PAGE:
Diversify your music lessons: Next steps

Last week, Mahaliah Edwards, a recent graduate of Birmingham Conservatoire and now a professional violinist, educator, and workshop facilitator recounted her personal journey of learning music as a person of colour in our webinar ‘Diversify your music lessons’.

Mahaliah wanted to share her experience of studying music within the school system, particularly the lack of diversity in the repertoire that she was asked to play, as her experiences could mirror those of other children from a culturally different background, to aid teachers in introducing diversity within their music lessons.

Mahaliah is a third-generation Caribbean immigrant – her grandparents formed part of the Windrush generation, while she and her parents were born in the UK. Growing up she identified with the Caribbean culture and listened to music that originated from there – ‘my background was culturally rich, and music was a part of that’. She also grew up in a Pentecostal church, where again music and naturally talented musicians were celebrated – ‘playing by ear, bursting into harmony was a natural thing to do’.

However, her school life was different, on the one hand – 'while I went to a state primary school where music was highly valued and I didn’t grow up with a perception that music wasn’t for me, now, as a teacher, I can see this isn’t the case for everyone’. But on the other hand – ‘I have not been asked to play music from my own culture. This was not encouraged. I was made to believe that black music or black composers didn’t exist, and if they did, they weren’t as good’. While her teachers were encouraging and helped her pursue her musical ambitions they also – ‘did a disservice as they didn’t have cultural knowledge’.

Now, teaching strings in a deprived area of Nottingham, she has introduced diversity into her teaching and wants to share her methods with other music educators to empower them, so they gain ideas as to how to teach inclusively and diversify the repertoire that they use to better reflect society.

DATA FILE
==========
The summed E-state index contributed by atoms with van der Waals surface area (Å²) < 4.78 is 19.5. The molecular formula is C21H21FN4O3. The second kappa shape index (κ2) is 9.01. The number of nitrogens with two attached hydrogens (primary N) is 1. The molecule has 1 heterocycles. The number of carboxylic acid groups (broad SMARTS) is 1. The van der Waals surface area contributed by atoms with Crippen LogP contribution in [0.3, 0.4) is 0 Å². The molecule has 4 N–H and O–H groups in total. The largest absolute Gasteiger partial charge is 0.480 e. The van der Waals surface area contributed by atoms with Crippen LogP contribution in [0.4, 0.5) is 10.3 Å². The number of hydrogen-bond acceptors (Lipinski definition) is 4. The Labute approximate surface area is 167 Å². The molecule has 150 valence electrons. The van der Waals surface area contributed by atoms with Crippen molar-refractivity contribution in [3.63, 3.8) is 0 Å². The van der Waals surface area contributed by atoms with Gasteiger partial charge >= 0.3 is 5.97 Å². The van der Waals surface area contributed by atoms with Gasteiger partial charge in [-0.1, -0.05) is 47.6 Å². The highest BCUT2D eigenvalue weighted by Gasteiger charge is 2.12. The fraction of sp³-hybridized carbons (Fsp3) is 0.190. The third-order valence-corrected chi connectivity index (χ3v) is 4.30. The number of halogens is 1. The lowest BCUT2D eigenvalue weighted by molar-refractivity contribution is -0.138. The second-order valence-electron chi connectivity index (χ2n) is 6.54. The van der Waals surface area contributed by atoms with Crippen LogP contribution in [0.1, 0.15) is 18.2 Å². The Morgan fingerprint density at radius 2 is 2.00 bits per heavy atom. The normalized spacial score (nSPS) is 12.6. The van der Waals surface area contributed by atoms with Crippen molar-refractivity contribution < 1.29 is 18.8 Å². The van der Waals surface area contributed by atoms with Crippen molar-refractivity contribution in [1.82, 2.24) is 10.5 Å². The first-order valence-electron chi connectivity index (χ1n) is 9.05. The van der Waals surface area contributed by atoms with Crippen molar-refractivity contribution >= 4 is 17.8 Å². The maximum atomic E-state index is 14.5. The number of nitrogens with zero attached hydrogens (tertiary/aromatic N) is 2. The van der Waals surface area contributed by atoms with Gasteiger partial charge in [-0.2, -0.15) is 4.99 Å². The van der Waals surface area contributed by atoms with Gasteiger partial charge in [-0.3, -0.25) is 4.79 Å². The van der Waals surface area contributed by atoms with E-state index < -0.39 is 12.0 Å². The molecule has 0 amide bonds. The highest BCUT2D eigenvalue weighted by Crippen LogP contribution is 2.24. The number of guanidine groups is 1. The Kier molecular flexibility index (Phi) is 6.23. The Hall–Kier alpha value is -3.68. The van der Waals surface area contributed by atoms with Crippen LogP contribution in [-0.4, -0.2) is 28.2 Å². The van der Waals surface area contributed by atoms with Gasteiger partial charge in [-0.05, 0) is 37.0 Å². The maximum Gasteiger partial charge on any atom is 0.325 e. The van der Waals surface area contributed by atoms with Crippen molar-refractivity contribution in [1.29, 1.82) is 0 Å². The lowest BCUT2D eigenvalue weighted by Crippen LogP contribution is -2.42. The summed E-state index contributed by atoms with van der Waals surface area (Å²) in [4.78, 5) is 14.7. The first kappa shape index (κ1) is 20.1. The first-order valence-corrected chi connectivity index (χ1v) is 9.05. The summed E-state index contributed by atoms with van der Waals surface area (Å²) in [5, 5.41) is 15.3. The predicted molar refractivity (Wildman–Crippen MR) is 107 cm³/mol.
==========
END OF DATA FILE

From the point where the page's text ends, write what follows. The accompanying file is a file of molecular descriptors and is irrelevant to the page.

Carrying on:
But how can this be done? A place to start is by accurately displaying and promoting music from a variety of cultures in your teaching: reflect and celebrate the cultural contributions in the diverse society in which we live, including the cultures and music of those who have been oppressed and forgotten or excluded artists and composers – ‘cultures of the people who have been oppressed are not forgotten, undo those knots and systems that have been put in place’.

Mahaliah’s six steps to consider, to assist you with introducing diversity into your music lessons are:

Be open
Many of our children and young people are culturally rich and musically rich with their cultural experiences – let them share their knowledge from their own culture and own background. Acknowledge their culture and roots, remember, it’s ok not to be an expert.

Be specific and do your research
Instead of saying ’African Drumming’ or ‘World Music’, provide a more accurate description – Africa is a continent, which country is the drumming from, what was the music used for? Introduce positive role models from these different genres of music.

Be critical of your sources and resources
Ask questions like do they support authenticity, do they promote a balance, and an unbiased view of the world, are they varied enough? Don’t be afraid to address issues like equality or challenge ideas of elitism and superiority.

Be bold
Providing context in music is part of a well-rounded education – don’t ignore the facts, make them digestible for the children, or the young people with whom you work.

Be ‘down with the kids’
Ask yourself if the teaching content is relatable and engaging – as we have seen with climate change, young people can be interested in social issues.

Be attentive to what’s happening in their world
What are children and young people interested in and how do they engage?

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Further guidance and resources to help you get started, can be found here: